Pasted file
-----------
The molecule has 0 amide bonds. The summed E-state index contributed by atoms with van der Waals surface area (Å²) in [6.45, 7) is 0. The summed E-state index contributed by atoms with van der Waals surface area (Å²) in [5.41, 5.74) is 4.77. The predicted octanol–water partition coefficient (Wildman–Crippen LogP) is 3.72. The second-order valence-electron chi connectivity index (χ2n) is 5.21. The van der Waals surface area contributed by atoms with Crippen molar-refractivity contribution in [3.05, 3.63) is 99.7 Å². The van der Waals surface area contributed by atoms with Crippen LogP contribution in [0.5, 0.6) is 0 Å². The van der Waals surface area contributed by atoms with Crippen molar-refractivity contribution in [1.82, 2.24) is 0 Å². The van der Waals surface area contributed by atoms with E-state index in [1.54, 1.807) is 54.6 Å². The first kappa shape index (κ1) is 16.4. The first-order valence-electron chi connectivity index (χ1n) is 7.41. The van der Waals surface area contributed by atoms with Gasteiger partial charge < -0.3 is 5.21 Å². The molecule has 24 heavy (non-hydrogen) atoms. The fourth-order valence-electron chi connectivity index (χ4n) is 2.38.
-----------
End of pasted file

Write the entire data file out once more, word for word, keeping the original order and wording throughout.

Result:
The molecule has 0 amide bonds. The summed E-state index contributed by atoms with van der Waals surface area (Å²) in [6.45, 7) is 0. The summed E-state index contributed by atoms with van der Waals surface area (Å²) in [5.41, 5.74) is 4.77. The predicted octanol–water partition coefficient (Wildman–Crippen LogP) is 3.72. The second-order valence-electron chi connectivity index (χ2n) is 5.21. The van der Waals surface area contributed by atoms with Crippen molar-refractivity contribution in [3.05, 3.63) is 99.7 Å². The van der Waals surface area contributed by atoms with Crippen LogP contribution in [0.5, 0.6) is 0 Å². The van der Waals surface area contributed by atoms with Crippen molar-refractivity contribution in [1.82, 2.24) is 0 Å². The van der Waals surface area contributed by atoms with E-state index in [1.54, 1.807) is 54.6 Å². The first kappa shape index (κ1) is 16.4. The first-order valence-electron chi connectivity index (χ1n) is 7.41. The van der Waals surface area contributed by atoms with Gasteiger partial charge < -0.3 is 5.21 Å². The molecule has 24 heavy (non-hydrogen) atoms. The fourth-order valence-electron chi connectivity index (χ4n) is 2.38.